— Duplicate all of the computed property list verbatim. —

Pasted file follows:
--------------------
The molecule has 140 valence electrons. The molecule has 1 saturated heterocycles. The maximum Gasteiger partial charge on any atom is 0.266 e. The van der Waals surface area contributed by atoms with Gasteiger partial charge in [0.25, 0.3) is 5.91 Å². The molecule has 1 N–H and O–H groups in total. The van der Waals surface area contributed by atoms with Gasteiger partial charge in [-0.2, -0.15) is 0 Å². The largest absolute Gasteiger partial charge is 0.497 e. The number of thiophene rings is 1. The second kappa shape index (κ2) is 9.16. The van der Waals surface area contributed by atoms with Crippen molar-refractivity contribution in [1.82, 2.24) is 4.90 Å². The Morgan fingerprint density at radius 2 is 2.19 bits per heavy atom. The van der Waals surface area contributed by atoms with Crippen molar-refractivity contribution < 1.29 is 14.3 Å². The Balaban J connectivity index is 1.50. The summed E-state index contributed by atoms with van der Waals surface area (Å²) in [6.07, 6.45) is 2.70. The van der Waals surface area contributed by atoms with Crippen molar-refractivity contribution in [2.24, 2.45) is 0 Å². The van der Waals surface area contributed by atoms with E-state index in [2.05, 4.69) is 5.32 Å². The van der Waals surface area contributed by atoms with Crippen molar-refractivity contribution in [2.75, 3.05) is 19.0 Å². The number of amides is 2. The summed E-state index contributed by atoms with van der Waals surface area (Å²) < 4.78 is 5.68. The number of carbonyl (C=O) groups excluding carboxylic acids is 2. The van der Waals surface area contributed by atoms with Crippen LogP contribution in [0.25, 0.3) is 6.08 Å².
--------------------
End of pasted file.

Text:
The molecule has 140 valence electrons. The molecule has 1 saturated heterocycles. The maximum Gasteiger partial charge on any atom is 0.266 e. The van der Waals surface area contributed by atoms with Gasteiger partial charge in [0.25, 0.3) is 5.91 Å². The molecule has 1 N–H and O–H groups in total. The van der Waals surface area contributed by atoms with Gasteiger partial charge in [-0.2, -0.15) is 0 Å². The largest absolute Gasteiger partial charge is 0.497 e. The number of thiophene rings is 1. The second kappa shape index (κ2) is 9.16. The van der Waals surface area contributed by atoms with Crippen molar-refractivity contribution in [1.82, 2.24) is 4.90 Å². The Morgan fingerprint density at radius 2 is 2.19 bits per heavy atom. The van der Waals surface area contributed by atoms with Crippen molar-refractivity contribution < 1.29 is 14.3 Å². The Balaban J connectivity index is 1.50. The summed E-state index contributed by atoms with van der Waals surface area (Å²) in [6.07, 6.45) is 2.70. The van der Waals surface area contributed by atoms with Crippen molar-refractivity contribution in [2.24, 2.45) is 0 Å². The van der Waals surface area contributed by atoms with E-state index in [2.05, 4.69) is 5.32 Å². The van der Waals surface area contributed by atoms with Crippen molar-refractivity contribution in [2.75, 3.05) is 19.0 Å². The number of amides is 2. The summed E-state index contributed by atoms with van der Waals surface area (Å²) < 4.78 is 5.68. The number of carbonyl (C=O) groups excluding carboxylic acids is 2. The van der Waals surface area contributed by atoms with Crippen LogP contribution in [0.25, 0.3) is 6.08 Å².